22 September, 2020
Egypt: Government must stop arbitrary arrests and respect freedom of expression
Source: Cairo Institute for Human Rights
The undersigned human rights organizations renew their demand for the Egyptian government to respect the rights of free expression and privacy, and for state security to immediately stop arbitrarily arresting citizens and searching their phones. The government’s escalating assault on fundamental freedoms coincides with the one-year anniversary of the September 20, 2019 demonstrations.
The organizations also call for the immediate release of all persons detained for participating in or being in the vicinity of the 2019 demonstrations, who have now endured a year of unjustified pre-trial detention. State security’s widespread practices of stop and frisk and arbitrary arrest will only inflame tensions, and result in more innocent people deprived of their freedom in overcrowded prisons. Under the current onslaught of Covid-19, Egypt’s filthy, inhumane prisons are already turning into pandemic hotspots.
State security forces have increased their presence in the vicinity of downtown Cairo over the past few days, continuing to arbitrarily search and arrest citizens as they did during last September’s protests. Over 4000 citizens were arbitrarily arrested last September, some of whom are still languishing in pre-trial detention on the basis of fabricated charges solely reliant upon National Security Agency investigations, which are patently motivated by the government’s fixation upon exacting vengeance against human rights activists, journalists, political opponents, and other peaceful dissidents.
Rights lawyers Mohamed El-Baqer, Mahienour El-Masry and Amr Imam remain in pre-trial detention under Case no. 488 of 2019 , simply for legitimately practicing their profession as defense lawyers for September 2019 protesters. The other defendants in Case 488 include a number of journalists prosecuted under the same fabricated charges: Solafa Magdy, Hossam al-Sayyad, Esraa Abdelfattah, Mohamed Salah, and Ahmed Shakir. Among the thousands held in pre-trial detention since September 2019 are politician and journalist Khaled Dawoud, former president of the Dostour (Constitution) Party, and Abdel Nasser Ismail, the deputy head of the Popular Alliance Party.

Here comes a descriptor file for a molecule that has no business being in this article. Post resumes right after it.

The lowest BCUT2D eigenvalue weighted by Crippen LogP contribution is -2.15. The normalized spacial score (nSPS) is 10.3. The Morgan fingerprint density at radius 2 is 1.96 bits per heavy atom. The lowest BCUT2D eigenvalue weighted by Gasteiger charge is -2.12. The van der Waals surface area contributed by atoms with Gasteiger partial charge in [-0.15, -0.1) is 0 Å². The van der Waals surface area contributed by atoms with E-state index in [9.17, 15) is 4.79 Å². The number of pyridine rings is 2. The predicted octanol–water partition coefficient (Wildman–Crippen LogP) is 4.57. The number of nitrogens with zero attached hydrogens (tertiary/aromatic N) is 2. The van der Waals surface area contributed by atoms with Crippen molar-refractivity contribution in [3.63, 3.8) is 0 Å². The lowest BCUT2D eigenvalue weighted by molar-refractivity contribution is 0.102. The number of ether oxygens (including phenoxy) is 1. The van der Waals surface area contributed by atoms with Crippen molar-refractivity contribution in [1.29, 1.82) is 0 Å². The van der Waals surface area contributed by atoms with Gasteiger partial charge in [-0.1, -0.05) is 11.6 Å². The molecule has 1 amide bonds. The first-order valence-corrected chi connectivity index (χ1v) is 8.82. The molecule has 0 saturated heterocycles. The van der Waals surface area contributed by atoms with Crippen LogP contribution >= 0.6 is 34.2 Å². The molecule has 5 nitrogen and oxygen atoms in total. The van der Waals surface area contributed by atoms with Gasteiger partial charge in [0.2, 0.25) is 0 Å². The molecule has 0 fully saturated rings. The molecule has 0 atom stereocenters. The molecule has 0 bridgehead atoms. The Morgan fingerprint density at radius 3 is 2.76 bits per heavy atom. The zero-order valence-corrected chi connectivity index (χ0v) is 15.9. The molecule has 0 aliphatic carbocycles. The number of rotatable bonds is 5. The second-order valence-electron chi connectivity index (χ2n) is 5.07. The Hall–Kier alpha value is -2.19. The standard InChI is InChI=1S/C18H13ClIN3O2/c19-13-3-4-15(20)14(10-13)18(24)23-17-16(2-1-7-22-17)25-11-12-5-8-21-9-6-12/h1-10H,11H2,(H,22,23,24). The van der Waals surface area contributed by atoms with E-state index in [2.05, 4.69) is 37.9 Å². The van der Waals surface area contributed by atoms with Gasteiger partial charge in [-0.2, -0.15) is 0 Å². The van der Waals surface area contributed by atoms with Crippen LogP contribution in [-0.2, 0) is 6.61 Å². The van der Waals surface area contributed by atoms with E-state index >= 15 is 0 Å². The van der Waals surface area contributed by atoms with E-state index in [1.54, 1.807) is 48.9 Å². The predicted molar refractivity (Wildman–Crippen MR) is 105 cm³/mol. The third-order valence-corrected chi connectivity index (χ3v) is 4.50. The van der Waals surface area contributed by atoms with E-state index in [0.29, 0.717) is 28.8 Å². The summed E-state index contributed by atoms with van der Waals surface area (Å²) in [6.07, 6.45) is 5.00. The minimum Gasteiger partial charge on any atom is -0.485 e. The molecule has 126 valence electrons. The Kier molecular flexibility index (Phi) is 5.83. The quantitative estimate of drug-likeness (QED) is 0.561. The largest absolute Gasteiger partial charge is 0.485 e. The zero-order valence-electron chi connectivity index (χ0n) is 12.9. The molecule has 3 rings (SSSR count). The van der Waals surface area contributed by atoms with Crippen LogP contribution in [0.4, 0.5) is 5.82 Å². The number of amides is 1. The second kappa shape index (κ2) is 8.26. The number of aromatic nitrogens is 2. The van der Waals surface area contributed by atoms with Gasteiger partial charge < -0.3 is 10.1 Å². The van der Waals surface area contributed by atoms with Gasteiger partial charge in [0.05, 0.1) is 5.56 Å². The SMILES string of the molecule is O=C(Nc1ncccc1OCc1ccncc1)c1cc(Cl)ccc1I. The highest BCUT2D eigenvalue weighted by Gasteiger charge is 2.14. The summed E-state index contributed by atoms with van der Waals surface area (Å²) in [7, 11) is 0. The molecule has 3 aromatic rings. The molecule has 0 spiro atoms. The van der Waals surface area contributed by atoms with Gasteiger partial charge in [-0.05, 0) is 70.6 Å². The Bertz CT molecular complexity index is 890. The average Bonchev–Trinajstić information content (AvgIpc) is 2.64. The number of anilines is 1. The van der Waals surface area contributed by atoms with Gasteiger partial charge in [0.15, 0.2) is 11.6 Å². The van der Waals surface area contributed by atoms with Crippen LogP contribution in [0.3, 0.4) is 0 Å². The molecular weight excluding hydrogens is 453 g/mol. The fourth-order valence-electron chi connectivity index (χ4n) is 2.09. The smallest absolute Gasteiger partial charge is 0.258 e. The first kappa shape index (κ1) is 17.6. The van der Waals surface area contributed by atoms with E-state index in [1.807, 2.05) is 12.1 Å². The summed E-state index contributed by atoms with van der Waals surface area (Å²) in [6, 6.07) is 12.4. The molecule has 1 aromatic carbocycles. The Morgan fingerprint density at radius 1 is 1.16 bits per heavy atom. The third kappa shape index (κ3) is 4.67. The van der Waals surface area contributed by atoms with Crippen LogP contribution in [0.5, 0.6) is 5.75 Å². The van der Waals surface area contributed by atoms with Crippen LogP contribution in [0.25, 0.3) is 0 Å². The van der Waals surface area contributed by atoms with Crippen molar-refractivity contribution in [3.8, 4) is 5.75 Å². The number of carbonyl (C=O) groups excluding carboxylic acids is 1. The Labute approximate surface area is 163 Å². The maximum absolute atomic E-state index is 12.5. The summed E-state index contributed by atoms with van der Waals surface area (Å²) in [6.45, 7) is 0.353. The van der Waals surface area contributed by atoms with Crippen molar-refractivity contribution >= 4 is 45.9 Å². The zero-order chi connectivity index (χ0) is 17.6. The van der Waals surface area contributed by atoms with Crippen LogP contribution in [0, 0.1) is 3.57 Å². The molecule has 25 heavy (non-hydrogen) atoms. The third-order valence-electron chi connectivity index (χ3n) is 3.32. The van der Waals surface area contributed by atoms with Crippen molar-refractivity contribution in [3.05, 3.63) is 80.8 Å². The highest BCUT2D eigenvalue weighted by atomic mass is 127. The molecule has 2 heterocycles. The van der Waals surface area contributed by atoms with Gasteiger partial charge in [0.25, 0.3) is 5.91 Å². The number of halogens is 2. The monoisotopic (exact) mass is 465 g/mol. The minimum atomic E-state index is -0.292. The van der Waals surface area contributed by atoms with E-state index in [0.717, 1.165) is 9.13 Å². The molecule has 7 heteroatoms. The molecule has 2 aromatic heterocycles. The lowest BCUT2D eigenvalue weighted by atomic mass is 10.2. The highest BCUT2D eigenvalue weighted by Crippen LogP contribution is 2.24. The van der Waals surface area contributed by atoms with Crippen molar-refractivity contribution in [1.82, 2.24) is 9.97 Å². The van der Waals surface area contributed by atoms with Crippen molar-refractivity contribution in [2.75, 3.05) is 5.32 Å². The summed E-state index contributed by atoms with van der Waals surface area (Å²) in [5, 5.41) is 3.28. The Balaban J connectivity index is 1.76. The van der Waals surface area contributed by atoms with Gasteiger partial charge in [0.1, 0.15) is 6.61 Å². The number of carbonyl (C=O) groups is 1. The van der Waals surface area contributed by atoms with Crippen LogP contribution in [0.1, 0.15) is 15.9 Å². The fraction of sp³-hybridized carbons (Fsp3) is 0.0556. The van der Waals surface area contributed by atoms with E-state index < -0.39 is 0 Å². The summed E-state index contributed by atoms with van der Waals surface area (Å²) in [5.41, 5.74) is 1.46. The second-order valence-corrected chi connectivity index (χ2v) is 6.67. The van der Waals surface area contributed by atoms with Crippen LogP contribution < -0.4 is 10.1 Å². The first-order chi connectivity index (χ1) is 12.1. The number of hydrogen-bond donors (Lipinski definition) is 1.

The protests that began on Friday evening September 20, 2019 constituted a warning of the swelling public rage against the current government’s authoritarian practices, which include seizing the rights to free expression and privacy, and monopolizing media platforms. This intensifying repression is coupled with deteriorating economic conditions and an alarming increase in poverty.
One year later, the Egyptian government is escalating the very same draconian practices that fueled the protests to begin with. Citizens continue to be arbitrarily searched and detained, and independent media outlets raided and shut down. In addition, Egyptian president Abdel Fattah al- Sisi and his government, especially the military, face grave allegations of corruption and squandering public money; allegations made by a former military contractor last year that sparked September 2019’s demonstrations. Since then, the authorities have failed to open a serious investigation into these allegations; a failure denounced by the undersigned organizations. Accountability, not further corruption and waste of public funds, is essential to addressing the issues causing public unrest and suffering throughout the country.
At the same time, the national economy continues its plummet, with social, health, and educational services further dwindling under the added strain of the Covid-19 pandemic this year. Rather than aid its citizens under these extraordinary circumstances, the Egyptian government instead has pursued policies that cause even more suffering to Egyptians. New economic burdens have been added, such as the reconciliation law over building violations, which provoked anger and protest this month in several governorates, among them Giza and Alexandria.
The culmination of the state’s repressive policies, including its brutal response to demonstrations – exemplified yet again by the torture and murder of citizen Islam el-Australy in Moneib police station – will not lead to stability. Instead, the Egypt government will push the country even further into turmoil and violence, amid an unprecedented global pandemic.
- Cairo Institute for Human Rights Studies
- Egyptian Front for Human Rights
- Committee for Justice
- Freedom Initiative
- Nadeem Center
- Association for Freedom of Thought and Expression